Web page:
Dallas Fair via "Old Bob", by Alma Braudrick, From the Honey Grove Signal-Citizen, November 9, 1984
When we were teenagers Edna, Jeff, (my sisters), Joe and Darrell Chafin (daughters of Mr. Walter Chafin) and myself decided to go to the Dallas Fair. None of us had ever been to Dallas, so we took our lunch with us. One of the things they sold on the train was those “big purple grapes” in a basket -there never was or has been anything so delicious! But we had to watch our spending.
I can’t tell you how cute and charming Joe Chafin was - she had bought a pair of high heel shoes to wear to the fair! We were green as a gord, we knew nothin from nothin. I can’t tell you how many blocks we walked before we knew we were on the wrong side of the street to catch the streetcar! We must have cast a green shadow everywhere we went but what fun we did have. On the train coming home that nite Joe sat in the seat next to a young man. and guess what he had - a basket of “big purple grapes. Joe brought back more than she took to the Fair -Blisters On Her Heels!
PEOPLE IN THE HISTORY OF “OLD BOB”
In 1898. October 7, Mr. Bob Bryant expressman for the Santa Fe resigned his job to go into the transfer business of Honey Grove. Mr. Bob had a livery stable on south 5th St., just where The Banner & Tag Company is today. He also owned our picture shows in the days of “silent” films. 5 cents would take you in and you could stay all evening.
1899 - Section foreman was Mr. F. Mennin lived 1200 E. Main St.
1892 - James Moler Porterfield born February 13. 1859, Martinbury, W. Virginia, at 18 years of age become a brakeman in Doming. New Mexico. Then a conductor on Southern Pacific out of El Paso from there to the. Cotton Belt from Texarkana to Pine Bluff then Honey Grove “Old Bob” conductor for 34 years. He died 1926. He was a fat, jolley man, wore a huge gold watch chain a cross his vest and loved little kids. He was taken back to W. V. for burial.
Thomas Walter Chafin was born in the Rio Vista area March 7. 1884. He was 97 years of age when he died. He was the grandson of Dr. Will Buchanan, pioneer doctor of the 1st County Seat of Johnson County was named for. He was fireman on the Santa Fe here - later became an engineer. He worked for the Santa Fe Railroad 59 years. In 1932 when the Santa Fe was taken off here he moved to Cleburne.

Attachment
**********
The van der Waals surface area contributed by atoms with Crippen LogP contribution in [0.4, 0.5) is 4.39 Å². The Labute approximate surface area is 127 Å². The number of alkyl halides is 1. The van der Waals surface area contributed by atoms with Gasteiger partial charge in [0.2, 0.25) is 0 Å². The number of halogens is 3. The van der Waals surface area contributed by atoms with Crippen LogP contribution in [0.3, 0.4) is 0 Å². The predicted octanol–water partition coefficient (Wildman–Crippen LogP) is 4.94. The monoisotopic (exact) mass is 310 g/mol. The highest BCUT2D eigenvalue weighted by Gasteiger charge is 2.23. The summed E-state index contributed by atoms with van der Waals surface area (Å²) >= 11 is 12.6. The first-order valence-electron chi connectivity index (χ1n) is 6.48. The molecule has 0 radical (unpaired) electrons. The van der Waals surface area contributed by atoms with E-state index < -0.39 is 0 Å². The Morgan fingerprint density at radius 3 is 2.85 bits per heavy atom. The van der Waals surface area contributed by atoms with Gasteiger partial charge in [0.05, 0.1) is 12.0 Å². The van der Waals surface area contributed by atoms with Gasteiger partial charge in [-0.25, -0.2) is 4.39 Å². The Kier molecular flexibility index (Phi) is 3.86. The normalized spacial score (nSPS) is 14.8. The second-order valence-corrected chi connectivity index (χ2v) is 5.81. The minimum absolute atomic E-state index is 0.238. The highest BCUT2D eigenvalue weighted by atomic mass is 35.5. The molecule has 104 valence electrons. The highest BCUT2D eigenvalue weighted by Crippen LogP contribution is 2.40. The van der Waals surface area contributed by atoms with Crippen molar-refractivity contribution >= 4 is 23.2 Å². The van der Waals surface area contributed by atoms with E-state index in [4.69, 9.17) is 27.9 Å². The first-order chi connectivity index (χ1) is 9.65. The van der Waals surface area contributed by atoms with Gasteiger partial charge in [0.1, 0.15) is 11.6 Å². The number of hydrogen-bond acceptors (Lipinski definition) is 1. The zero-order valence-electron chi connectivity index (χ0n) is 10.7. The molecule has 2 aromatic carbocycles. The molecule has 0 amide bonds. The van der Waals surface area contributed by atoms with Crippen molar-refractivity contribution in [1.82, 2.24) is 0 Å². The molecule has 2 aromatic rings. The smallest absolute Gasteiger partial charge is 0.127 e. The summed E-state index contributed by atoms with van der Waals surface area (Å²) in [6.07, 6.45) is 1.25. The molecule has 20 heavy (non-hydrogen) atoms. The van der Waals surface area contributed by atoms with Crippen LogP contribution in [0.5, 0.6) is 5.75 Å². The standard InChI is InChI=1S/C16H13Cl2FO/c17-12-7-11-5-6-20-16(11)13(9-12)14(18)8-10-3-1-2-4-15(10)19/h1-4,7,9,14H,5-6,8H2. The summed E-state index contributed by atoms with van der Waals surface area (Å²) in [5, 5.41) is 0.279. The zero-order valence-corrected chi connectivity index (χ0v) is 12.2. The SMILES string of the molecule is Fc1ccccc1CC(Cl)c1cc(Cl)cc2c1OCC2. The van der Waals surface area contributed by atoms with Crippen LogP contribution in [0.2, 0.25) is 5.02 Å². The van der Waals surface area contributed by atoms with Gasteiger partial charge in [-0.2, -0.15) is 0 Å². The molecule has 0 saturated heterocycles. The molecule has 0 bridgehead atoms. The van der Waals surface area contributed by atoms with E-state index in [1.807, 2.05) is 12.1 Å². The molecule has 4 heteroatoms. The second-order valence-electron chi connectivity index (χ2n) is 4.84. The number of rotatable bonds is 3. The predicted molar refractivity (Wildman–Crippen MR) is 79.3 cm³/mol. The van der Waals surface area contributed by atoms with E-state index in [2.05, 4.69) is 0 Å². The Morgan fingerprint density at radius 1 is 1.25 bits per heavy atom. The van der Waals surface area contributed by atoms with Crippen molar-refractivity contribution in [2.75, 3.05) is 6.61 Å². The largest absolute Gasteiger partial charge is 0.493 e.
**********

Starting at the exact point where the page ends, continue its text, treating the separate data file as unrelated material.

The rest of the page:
1904 • L. F. (Shorty) Gray - “Old Bob."
1908 - Lewis George - engineer on “Old Bob" was severlv scalded Tuesday. November 13. 1908. (Mr. George married Mrs. Willie (McClure) Green's sister. Miss Willie as everyone knows worked for "Lane Bro's" - Maybe like 100 years!
W. E. (Red) Sheffield came to Honey Grove 1911 he was employed by the Gulf, Colorado and Santa Fe Railroads. He was one of “Old Bob’s” roundhouse foreman. The nickname “Red” was not for naught - he was not a large man but that didn’t spell “Red" but “fiery” did. He was a great baseball player. I believe he at one time almost became a pro. One of his sons was known as “Gorgeous George” at one time. Now he is a young Revival Minister. “Red” served here 10 years in our Volunteer Fire Department and when he left Honey Grove in 1942 he was the oldest living volunteer fireman in the United States. He died in 1950.
Mr. Biggers, one of “Old Bob's” brakeman left here in 1916 and moved to California but in 1918 he returned and got his job back. His wife's health was not so good in California.
September 27. 1918 - M. S. Rowcn for 20 years, agent of “Old Bob”, was transferred to Paris Santa Fe Station. Mr. Rowen worked 50 years for this railroad. Mr. Rowcn's move was from the merging of the Santa Fe and T.P. stations agents.
Stewart Rowen started in 1906 with the Santa Fe here in Honey Grove as telegrapher - cashier. Then into World War I, then March 1, 1920. he was our agent and remained such till July 1938. He worked 49 years for the Santa Fe.
In 1934 - L. C. Hill from Paris, bought the material of the roundhouse of the Santa Fe that was being torn down and he moved it to Paris. Mr. Hill later moved to Honey Grove and died here. He is the father of the late Mrs. A.B.C. Diedrick.
Nothing remains of the train that ran between Ladonia and Honey Grove for many years except this monument which says:
In Memory of Old Bob and the Bagby Community
On this site in 1886, Honey Grove's interested citizens donated $12,500 for rail connections from Honey Grove to Ladonia. The surveyor, whose name was Bagby, named this community. The train that ran the railroad between Honey Grove and Ladonia was 278. The conductor of the train for 34 years was James Porterfield. The first engineer was Bob Rusk, from whom the train got its name Old Bob. Old Bob would stop here at the Bagby store which was run by Bud Castle. W. H. Thomason was section foreman of the railroad in 1896. Inn 1895 W. T. Porter donated land for the Bagby school which held classes from 1895-1943. In Aug 1939, Old Bob made his last run. This marker is located in the middle of the railroad track in front of the store.